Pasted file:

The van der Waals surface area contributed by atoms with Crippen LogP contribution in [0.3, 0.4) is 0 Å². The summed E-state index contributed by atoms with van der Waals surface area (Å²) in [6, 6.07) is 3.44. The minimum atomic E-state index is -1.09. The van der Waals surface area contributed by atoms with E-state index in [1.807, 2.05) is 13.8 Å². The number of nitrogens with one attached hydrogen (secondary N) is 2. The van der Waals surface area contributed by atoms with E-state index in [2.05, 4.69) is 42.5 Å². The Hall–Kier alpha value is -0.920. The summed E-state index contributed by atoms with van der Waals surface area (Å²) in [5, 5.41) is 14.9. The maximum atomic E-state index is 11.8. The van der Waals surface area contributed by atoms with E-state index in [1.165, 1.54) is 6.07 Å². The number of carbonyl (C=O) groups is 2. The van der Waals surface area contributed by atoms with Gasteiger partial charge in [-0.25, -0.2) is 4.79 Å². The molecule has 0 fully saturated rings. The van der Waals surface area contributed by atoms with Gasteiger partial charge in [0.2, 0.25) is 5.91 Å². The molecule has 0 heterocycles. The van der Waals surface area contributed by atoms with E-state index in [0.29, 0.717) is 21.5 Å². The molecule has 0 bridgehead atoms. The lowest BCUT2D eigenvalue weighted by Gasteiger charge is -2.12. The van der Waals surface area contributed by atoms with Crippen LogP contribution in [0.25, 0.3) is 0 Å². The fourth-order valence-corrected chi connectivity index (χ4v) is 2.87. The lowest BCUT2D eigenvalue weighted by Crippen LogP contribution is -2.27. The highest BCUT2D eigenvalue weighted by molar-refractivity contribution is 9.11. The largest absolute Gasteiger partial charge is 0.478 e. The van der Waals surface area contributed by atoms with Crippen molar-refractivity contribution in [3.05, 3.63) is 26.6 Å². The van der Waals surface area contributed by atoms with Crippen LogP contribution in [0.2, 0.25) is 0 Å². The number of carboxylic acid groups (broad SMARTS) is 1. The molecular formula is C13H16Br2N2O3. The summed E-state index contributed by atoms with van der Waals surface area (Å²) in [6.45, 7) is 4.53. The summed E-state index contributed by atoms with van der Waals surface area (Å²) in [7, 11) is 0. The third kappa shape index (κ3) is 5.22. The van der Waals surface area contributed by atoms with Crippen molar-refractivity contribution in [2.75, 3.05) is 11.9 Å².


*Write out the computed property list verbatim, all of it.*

The van der Waals surface area contributed by atoms with Crippen LogP contribution in [0.3, 0.4) is 0 Å². The summed E-state index contributed by atoms with van der Waals surface area (Å²) in [6, 6.07) is 3.44. The minimum atomic E-state index is -1.09. The van der Waals surface area contributed by atoms with E-state index in [1.807, 2.05) is 13.8 Å². The number of nitrogens with one attached hydrogen (secondary N) is 2. The van der Waals surface area contributed by atoms with E-state index in [2.05, 4.69) is 42.5 Å². The Hall–Kier alpha value is -0.920. The summed E-state index contributed by atoms with van der Waals surface area (Å²) in [5, 5.41) is 14.9. The maximum atomic E-state index is 11.8. The van der Waals surface area contributed by atoms with E-state index in [1.165, 1.54) is 6.07 Å². The number of carbonyl (C=O) groups is 2. The van der Waals surface area contributed by atoms with Gasteiger partial charge in [-0.25, -0.2) is 4.79 Å². The molecule has 0 fully saturated rings. The van der Waals surface area contributed by atoms with Gasteiger partial charge in [0.2, 0.25) is 5.91 Å². The molecule has 0 heterocycles. The van der Waals surface area contributed by atoms with E-state index in [0.29, 0.717) is 21.5 Å². The molecule has 0 bridgehead atoms. The lowest BCUT2D eigenvalue weighted by Gasteiger charge is -2.12. The van der Waals surface area contributed by atoms with Crippen LogP contribution in [0.25, 0.3) is 0 Å². The fourth-order valence-corrected chi connectivity index (χ4v) is 2.87. The lowest BCUT2D eigenvalue weighted by Crippen LogP contribution is -2.27. The highest BCUT2D eigenvalue weighted by molar-refractivity contribution is 9.11. The largest absolute Gasteiger partial charge is 0.478 e. The van der Waals surface area contributed by atoms with Crippen molar-refractivity contribution in [3.05, 3.63) is 26.6 Å². The van der Waals surface area contributed by atoms with Crippen LogP contribution in [0.2, 0.25) is 0 Å². The number of carboxylic acid groups (broad SMARTS) is 1. The molecular formula is C13H16Br2N2O3. The summed E-state index contributed by atoms with van der Waals surface area (Å²) in [6.45, 7) is 4.53. The summed E-state index contributed by atoms with van der Waals surface area (Å²) in [7, 11) is 0. The third kappa shape index (κ3) is 5.22. The van der Waals surface area contributed by atoms with Crippen molar-refractivity contribution in [2.75, 3.05) is 11.9 Å².